(1) In going out to purchase our commodities and our life, we are sheltered from the outcomes of what we are doing. Walking into a supermarket, the labels and foodstuffs will not easily betray the repercussions of the processes to get them to us. Buy a bunch of flowers for valentines day, as an expression of your love for someone, and you will probably never know how many air miles got it over from Kenya, the economic loss from outsourcing and poor worker treatment, and how much native biodiversity was lost to provide its growing space. No matter how much we might be rationally informed, the sheen of presentation positively reduces the sense of responsibility and outcome, and encourages us to do things in a state of forgetfulness about results. (2) We are presented with a cacophony of options in everything from spirituality to soundtracks, such that when we're told that ever greater choice is there we actually swallow the line. And yet, there is ever greater standardisation in media. Music is a product, and great proportions of it is calculated by how much money it will make. The supposed variety of tv broadcasting and news print is whittled down to ever fewer media empires, such as Rupert Murdoch's. The constructing we do is carried out within very defined guidelines set by producers, 'purchase power' is absorbed into the system and simply fuels the standardisation of every part of our life. Some activity work to make a commodity of every part of life. (3) What do we do when we don't have enough income or time to devote our resources into constructing a meaning? We become outsiders to this new religion because we cannot take part in the rituals and stories. There is plenty of chance for disenfranchisement - just look at how many children will feel bereft if they don't have the right toy or cloths and you see it explicitly in action. We tend to be devalued if we cannot or will not go out and dutifully shop, actively eak out our lifestyle. I don’t want to brandish bar codes as the work of the beast, but this is hardly some great utopia unfolding.

It would be unwise to be unconditionally vitriolic about 'consumer culture', there are aspects of it we now take for granted - the freedom to explore outside boundaries, to encounter new, and to interact and share by personal choice. And there are ways of doing religion that might well serve people through this approach, with integrity. But we must be concerned when all around us the mantra of the day is "choice" and markets are extended into every part of our society. This new religion or enlightenment, where our government spouts "equality of opportunity" as a total mantra is not simply benign 'freedom'. It can be dehumanising and contains elements that are ambivalent and deeply hostile to healthy relating & self view. Active critique is needed by a prophetic religion, we cannot buy into it wholesale.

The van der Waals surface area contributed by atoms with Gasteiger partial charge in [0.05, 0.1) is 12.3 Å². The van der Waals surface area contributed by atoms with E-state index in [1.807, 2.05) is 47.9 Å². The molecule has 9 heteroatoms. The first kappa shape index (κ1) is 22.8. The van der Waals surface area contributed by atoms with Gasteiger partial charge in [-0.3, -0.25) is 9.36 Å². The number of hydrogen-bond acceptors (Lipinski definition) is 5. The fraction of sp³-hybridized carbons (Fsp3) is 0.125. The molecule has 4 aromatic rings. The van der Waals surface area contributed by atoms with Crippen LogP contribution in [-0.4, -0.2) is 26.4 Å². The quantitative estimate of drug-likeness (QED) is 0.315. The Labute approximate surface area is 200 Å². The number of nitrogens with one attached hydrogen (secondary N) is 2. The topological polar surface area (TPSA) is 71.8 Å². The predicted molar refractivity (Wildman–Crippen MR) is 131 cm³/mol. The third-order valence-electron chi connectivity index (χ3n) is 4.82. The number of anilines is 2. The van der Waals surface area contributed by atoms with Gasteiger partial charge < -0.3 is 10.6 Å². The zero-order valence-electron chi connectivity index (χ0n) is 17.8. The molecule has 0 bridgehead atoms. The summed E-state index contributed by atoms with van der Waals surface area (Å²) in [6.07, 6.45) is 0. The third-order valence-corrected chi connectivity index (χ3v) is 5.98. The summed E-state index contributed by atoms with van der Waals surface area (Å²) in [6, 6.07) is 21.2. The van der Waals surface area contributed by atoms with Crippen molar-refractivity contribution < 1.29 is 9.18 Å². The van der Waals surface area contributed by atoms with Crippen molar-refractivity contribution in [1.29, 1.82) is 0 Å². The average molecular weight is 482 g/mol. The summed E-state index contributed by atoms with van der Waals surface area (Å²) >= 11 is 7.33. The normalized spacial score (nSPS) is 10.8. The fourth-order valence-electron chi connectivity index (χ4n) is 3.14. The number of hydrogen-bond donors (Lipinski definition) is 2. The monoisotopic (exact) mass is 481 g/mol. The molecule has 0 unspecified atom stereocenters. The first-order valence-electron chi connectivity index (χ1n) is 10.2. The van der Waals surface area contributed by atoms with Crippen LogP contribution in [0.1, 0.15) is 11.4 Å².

3 Comments:

Anonymous Anonymous said...

Great blog Laurence. A conference I went to at the beginning of January had a paper which was a critique of Pete Ward. See also my own similar critique. An added problem of consumerism is it divides as well as it unites - it unites those will similar tastes, but divides the rich and poor (as you suggest) and this is of course hidden from our eyes (as you suggest also). Andy G

5:58 PM  
Blogger postliberal said...

I'm suprised you read it all, cos there was an awful lot of waffle! Thanks, though, for your comments. I should just add here that I don't wish to totally dis Ward. In many ways I commend him as one of the most astute and sharp minds currently exploring theology and Church, and though he goes a bit awry here he has some incredibley pertinant lessons to pick up on...

1:59 AM  
Anonymous Anonymous said...

oh completely - he was my lecturer for a year and i like his work a lot. I think also that liquid church has a lot of positive in it, I'm just not sure I can see liquid modernity as positively as him, although i like the idea of being more fluid at our edges.

Andy

5:17 PM